Nigel strengthens into the Atlantic's 5th hurricane of 2023 season
AccuWeather meteorologists have all the latest details on where the latest Atlantic hurricane is headed and who may feel its influence.
A new tropical system gaining strength over the Atlantic Ocean could follow in the footsteps of Hurricane Lee into late September.
Nigel strengthened into the 5th hurricane of the 2023 Atlantic hurricane season early Monday morning after becoming the 14th named storm of the season over the weekend. All five hurricanes that have developed this season have done so since Aug. 26. AccuWeather forecasters say Nigel is likely to reach Category 2 status, with wind in excess of 96 mph.
Nigel was packing winds of 85 mph, making it a Category 1 storm, as it churned roughly 690 miles east-southeast of Bermuda as of Monday evening. The storm was moving northwestward at 12 mph.
Storm expected to become a Category 2 Hurricane
There is a high risk for additional strengthening of this system as it moves across the central Atlantic into the early week, according to AccuWeather Senior Meteorologist Adam Douty.
This image of Hurricane Nigel over the central Atlantic Ocean was captured on Monday, Sept. 18, 2023 (AccuWeather RealVue™ satellite)
The storm is expected to move over waters that have not been churned up and cooled down by what was once powerful Category 5 Hurricane Lee.
"The factors driving the potential for strengthening as the system moves along are very high ocean water temperatures and light winds higher up in the atmosphere, known as wind shear to meteorologists," AccuWeather Senior Meteorologist Bill Deger said.
AccuWeather meteorologists say these factors will combine to aid in the strengthening of the storm.
Where will Nigel track?
The future path of Tropical Storm Nigel has been closely scrutinized by AccuWeather forecasters for days.
As of Monday, the highest likelihood scenario is for the storm to be pulled northward and then northeastward as the week progresses. This track would curve the storm away from Bermuda prior to any major impacts reaching the islands.
"The storm could bring rough surf and rip currents to Bermuda as it passes by to the east of the islands during the middle of the week," Douty said.
Any shifts in the storm's track could bring greater or lesser impacts on Bermuda.
"Should the storm track farther to the west, rain and gusty winds may also impact Bermuda. Aside from these potential impacts to Bermuda, no additional impacts to land are expected," Douty said.
This past week, AccuWeather was discussing an atmospheric scenario in which future Nigel would track much closer to the east coast of the United States than what is currently being predicted. AccuWeather forecasters say the risk of a path toward the U.S. has decreased significantly as of early this weekend, but this will continue to be monitored in the coming days.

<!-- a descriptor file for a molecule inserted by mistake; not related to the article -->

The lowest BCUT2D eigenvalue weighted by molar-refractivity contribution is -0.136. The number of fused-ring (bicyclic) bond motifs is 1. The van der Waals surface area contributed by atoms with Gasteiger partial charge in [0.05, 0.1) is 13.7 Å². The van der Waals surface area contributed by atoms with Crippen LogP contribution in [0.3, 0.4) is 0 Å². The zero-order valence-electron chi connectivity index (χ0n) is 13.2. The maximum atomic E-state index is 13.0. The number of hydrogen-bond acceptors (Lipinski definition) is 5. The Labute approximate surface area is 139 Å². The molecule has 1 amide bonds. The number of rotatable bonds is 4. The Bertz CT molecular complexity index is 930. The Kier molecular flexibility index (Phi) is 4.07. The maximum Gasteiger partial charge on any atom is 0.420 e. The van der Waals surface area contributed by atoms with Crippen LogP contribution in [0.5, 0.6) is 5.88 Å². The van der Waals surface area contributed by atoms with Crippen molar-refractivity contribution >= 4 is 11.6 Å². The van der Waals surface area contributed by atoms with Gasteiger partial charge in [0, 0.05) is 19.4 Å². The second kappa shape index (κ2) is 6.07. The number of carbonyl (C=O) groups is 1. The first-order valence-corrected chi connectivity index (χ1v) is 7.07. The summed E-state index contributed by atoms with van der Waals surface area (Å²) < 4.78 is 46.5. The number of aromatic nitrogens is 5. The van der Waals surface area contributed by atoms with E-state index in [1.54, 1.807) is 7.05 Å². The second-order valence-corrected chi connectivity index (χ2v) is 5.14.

"Regardless of the position of the storm, however, more beach and coastal hazards can occur along the east coast of the United States, leading to more trouble for late-season beachgoers," AccuWeather Meteorologist Lauren Hyde said. Any increase in wave action would occur at the beaches during the latter part of next week.
“Beyond Bermuda, it is possible that Nigel survives as a tropical wind and rainstorm and brings impacts to the United Kingdom this weekend,” AccuWeather Senior Meteorologist Alex Sosnowski said. “At the very least, Nigel will create a zone of rough seas and squalls as it churns northeastward over the North Atlantic and will remain a concern for shipping.”
Prior to any impact from Nigel, wind, downpours and stormy seas from Tropical Rainstorm Lee will swing across the United Kingdom during the middle days of this week, Sosnowski added.
What else is happening in the Atlantic?
Besides Nigel, Margot dissipated in the north-central Atlantic Ocean on Sunday morning. Any remaining moisture from what was once Margot can bring an uptick in showers to parts of the Azores during the latter part of the week.
Elsewhere, there are currently two zones posing chances for development later this week. One area of high chance is located across the eastern and central Atlantic as another tropical wave moves off the coast of Africa. The other threat, with a medium chance of development late this week, was located along the Southeast coast of the United States.
Want next-level safety, ad-free? Unlock advanced, hyperlocal severe weather alerts when you subscribe to Premium+ on the AccuWeather app. AccuWeather Alerts™ are prompted by our expert meteorologists who monitor and analyze dangerous weather risks 24/7 to keep you and your family safer.Report a Typo
Top StoriesMore Stories